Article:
Many immigrants in the United States just had the best day of their lives. Barack Obama’s executive order — that will protect more than 4 million immigrants from deportation and will also give them work permits — was not everything we were hoping for, but it is cause for celebration. Yes we could.
This is a clear victory for the Latino community. This isn’t something they gave us; it is something we fought for. We are going from just being large in number — more than 55 million — to having some small amount of power. It was time. This is the most important immigration reform in almost 50 years — since the change to immigration laws in 1965. President Obama’s reform will affect more people than the amnesty of 1986, which legalized 3 million people.
No one wanted it, but it was achieved anyways. We cannot forget that the Republicans and their leader, John Boehner, blocked immigration reform in the House of Representatives earlier this year. They refused to vote on the Senate’s plan, or to propose a new one. This pushed President Obama to the edge.
We have to recognize the situation. Obama did not think he had the legal authority to protect millions of undocumented immigrants, either. He said it to me personally, and repeated it many times. “I am not a king,” he said once. “I am not the emperor of the United States,” he said on another occasion, but his position evolved, his point of view changed, and now, he does believe that he has the authority to do what he did on Nov. 20.
He’s right. This is precisely what presidents do: They make executive decisions about the country’s biggest problems. Republican presidents, like Ronald Reagan and George Bush, Sr., also made executive decisions — in 1987 and 1990, respectively — to benefit millions of undocumented immigrants. It’s hypocritical to criticize Obama for doing the same thing.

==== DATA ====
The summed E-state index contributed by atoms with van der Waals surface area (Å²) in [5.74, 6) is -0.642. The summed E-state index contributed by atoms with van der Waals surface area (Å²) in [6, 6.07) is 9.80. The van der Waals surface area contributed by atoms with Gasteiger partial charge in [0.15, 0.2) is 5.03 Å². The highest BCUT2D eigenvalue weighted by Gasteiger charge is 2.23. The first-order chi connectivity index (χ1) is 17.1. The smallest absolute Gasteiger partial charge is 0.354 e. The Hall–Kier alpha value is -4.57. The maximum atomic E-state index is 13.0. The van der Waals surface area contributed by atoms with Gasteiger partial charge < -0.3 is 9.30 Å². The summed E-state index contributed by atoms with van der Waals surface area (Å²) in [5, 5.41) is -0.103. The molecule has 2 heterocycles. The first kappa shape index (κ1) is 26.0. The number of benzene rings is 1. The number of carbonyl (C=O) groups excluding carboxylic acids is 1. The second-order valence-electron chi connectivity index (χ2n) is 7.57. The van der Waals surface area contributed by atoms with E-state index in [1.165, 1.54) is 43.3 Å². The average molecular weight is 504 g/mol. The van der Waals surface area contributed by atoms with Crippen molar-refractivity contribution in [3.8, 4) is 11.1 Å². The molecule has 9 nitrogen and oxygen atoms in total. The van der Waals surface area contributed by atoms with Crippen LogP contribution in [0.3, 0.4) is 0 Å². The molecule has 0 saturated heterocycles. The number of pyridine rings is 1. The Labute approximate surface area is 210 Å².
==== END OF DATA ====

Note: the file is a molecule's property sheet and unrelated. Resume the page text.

What caused this change in President Obama’s attitude? First, it was the intransigence of Republicans in Congress; second, the enormous pressure that Dreamers — undocumented students — Hispanic members of Congress, Latino organizations and journalists put on the White House. But I believe that deep down, this was something personal. It was a pending debt. The president made us a promise in 2008 — to present an immigration bill in Congress in his first year of presidency — and he didn’t come through, even though the Democrats had control of both houses of Congress. This error has weighed on him for his entire presidency. The executive decision he just took is a way of compensating for this unfulfilled promise, and of making peace with the Hispanic community. This is, of course, my own personal interpretation. Whether it’s true or not, millions of people are thankful that he did it. This executive action is only the first step. Many are still on the outside. It hurts in particular that it does not include the fathers of the Dreamers, and let us not forget that it is temporary, and could be revoked by the next president. For this reason, our new objective is to make the presidential candidates from both parties agree to not revoke this decision and to promote permanent immigration reform for 2017. Meanwhile, it is important to inform Mexicans and Central Americans who are thinking about coming to the United States that they will not qualify under this executive action. It is only for those who are already here, for those who arrived before Jan. 1, 2010. It would be very dangerous to come, and above all, a waste of time and money. Last, I have to recognize that the U.S. has been incredibly generous to me, and that this presidential decision re-affirms my conviction that in the end, this can be a great country for immigrants. Thanks. Really.